This year had no shortage of memorable game protagonists. The Last of Us Part II gave us both Ellie and Abby, Ghost of Tsushima introduced Jin Sakai, and Hades hero Zagreus stole all our hearts. But 2020’s best playable protagonist isn’t a tortured soul or a strong, silent badass; He is a complete buffoon.
Ichiban Kasuga, the RPG-loving hero at the center of Yakuza: Like a Dragon. is that buffoon.
When the game begins, he’s a low-ranking member of the Arakawa crime family who’s filled with boundless optimism. He’s a naive goon obsessed with Dragon Quest because he sees himself as a hero capable of leveling up and reaching his full potential. It’s all a little precious coming from someone who wants to rule the criminal underworld someday.
Previously, the action series primarily focused on Kazuma Kiryu, a dopey himbo who’s ultimately a cool, collected strong man. By comparison, Kasuga is a clown. He’s a full-on goofball far too eager about everything. Imagine a human puppy dog constantly begging for someone to throw the ball.
That personality lends the game its hysterical comedic edge, but Kasuga isn’t merely a shallow gag. He has the best character development of any video game protagonist this year, bar none. By starting from such a naive place, Kasuga is allowed to do something that few game heroes get to do: He gets to make mistakes.
Early on in the game, Kasuga finds himself in a homeless camp after falling on hard times. Frustrated with his new situation, he tries to spin that negativity into a rah-rah moment by giving the camp a motivational speech about how everyone needs to pull themselves up by their bootstraps and change their life by finding a job. I cringed through the scene until one of Kasuga’s companions, Nanba, intervened. Nanba scolds Kasuga for failing to understand the reality of the homeless crisis and how society makes life challenging for the people he’s trying to casually hype up.
What’s amazing about that moment is that Kasuga genuinely listens. Every time he says something dumb, he’s fully receptive to criticism. By the end of the game, it’s clear that he’s taken all of those lessons to heart and adjusted his outlook on life accordingly without sacrificing his positivity.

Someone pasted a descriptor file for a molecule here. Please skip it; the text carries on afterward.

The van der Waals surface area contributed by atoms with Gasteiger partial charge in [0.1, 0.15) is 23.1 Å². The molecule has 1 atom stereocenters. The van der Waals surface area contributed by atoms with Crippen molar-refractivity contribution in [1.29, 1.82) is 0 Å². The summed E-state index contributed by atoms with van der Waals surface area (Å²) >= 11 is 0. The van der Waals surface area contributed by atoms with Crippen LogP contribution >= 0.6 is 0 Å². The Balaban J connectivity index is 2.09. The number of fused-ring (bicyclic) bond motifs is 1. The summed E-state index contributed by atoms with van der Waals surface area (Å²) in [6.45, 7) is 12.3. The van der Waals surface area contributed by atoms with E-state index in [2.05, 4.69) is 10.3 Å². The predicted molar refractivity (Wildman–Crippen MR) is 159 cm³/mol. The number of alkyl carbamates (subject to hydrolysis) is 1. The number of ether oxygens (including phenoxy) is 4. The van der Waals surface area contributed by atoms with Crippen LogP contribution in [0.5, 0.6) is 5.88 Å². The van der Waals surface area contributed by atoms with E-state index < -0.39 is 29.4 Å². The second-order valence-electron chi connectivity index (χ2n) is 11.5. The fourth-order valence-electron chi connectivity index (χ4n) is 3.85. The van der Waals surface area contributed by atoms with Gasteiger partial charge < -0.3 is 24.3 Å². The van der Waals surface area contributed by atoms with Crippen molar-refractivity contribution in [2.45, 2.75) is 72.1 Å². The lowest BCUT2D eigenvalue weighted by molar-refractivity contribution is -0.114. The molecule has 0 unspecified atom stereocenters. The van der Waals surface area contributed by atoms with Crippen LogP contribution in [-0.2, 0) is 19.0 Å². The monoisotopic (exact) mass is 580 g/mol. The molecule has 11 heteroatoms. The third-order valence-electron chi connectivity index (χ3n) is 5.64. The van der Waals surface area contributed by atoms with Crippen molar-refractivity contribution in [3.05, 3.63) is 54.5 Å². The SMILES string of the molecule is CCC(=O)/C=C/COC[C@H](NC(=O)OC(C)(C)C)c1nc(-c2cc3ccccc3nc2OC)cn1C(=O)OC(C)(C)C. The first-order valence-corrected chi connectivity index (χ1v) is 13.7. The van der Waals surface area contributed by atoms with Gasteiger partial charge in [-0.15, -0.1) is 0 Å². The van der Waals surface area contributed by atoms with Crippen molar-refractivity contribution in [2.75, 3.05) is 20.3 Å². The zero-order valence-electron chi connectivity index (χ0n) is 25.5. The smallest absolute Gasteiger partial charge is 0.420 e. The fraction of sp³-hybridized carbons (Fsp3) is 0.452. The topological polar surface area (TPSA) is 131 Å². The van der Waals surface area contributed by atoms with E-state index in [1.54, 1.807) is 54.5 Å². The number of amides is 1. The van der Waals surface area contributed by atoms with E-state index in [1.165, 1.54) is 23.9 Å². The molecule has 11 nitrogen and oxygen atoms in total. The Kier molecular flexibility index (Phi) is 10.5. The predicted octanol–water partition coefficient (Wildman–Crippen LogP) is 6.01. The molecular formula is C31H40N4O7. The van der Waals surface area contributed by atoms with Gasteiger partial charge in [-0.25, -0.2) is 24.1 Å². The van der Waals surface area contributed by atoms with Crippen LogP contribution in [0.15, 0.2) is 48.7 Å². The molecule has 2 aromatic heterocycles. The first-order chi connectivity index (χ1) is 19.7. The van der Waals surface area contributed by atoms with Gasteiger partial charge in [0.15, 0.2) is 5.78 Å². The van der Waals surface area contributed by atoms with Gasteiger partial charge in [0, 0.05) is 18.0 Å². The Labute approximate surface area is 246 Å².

Video games are weird when it comes to character development. Usually, growth is measured solely by power. We watch the Doom Slayer go from gunning down one demon at a time to taking out an entire room in one BFG shot and that’s how we know he’s stronger by the end. It’s rarer to see the kind of genuine emotional growth that requires players to sit with a vulnerable character.
Like a Dragon made me realize how few games let you play as an idiot. Isn't that odd in some ways? Games used to only offer players with a strong, silent character as their avatar. The idea was always to give players a sort of blank slate that’s easy to project onto, like a piece of human tofu. But I’ve never felt more like a character than I did playing as Kasuga. I could see myself in all his little screw-ups. More importantly, I could see myself in all the ways he overcomes them.
Kasuga’s brand of optimism might not be what people really wanted to hear in a tragic year like 2020, but his story is exactly the kind of thing that I needed going into 2021. Part of Kasuga’s incompetence comes from the fact that he spends 18 years in prison early in the game. When he reemerges, the entire world has changed. His position in the Yakuza is essentially non-existent, his relationships have shifted, and what the hell is this smartphone thing anyway? It’s hard to blame him for being confused.
While in lockdown, I hadn’t given much thought about what it’ll be like to reenter the world post-pandemic until reflecting on the game. In my head, I was naively optimistic that it’d be like flipping a light switch back on. Then I had a moment where I realized just how much had changed about my life since March. My career has shifted drastically, my close friends moved away, and so many of my routines have either evaporated or been digitized.
Our situations certainly aren’t the same, but Kasuga became something of a rock for me. He’s undeterred by everything life throws at him and never stops believing that he can always find a way to level up, just like in the games he loves. It’s easier said than done for a video game character, but easy is comforting right now.
In such a dreary year where it was hard to have any hope for the future, we needed a source of unbridled optimism to keep our heads on our shoulders. Like Twin Peaks: The Return’s Dougie Jones or the Philadelphia Flyers’ Gritty, Kasuga is a special breed of fictional doofus that reminds us that growth comes in many forms. But there are still wholesome, fruitful ways to evolve as a person in spite of all that.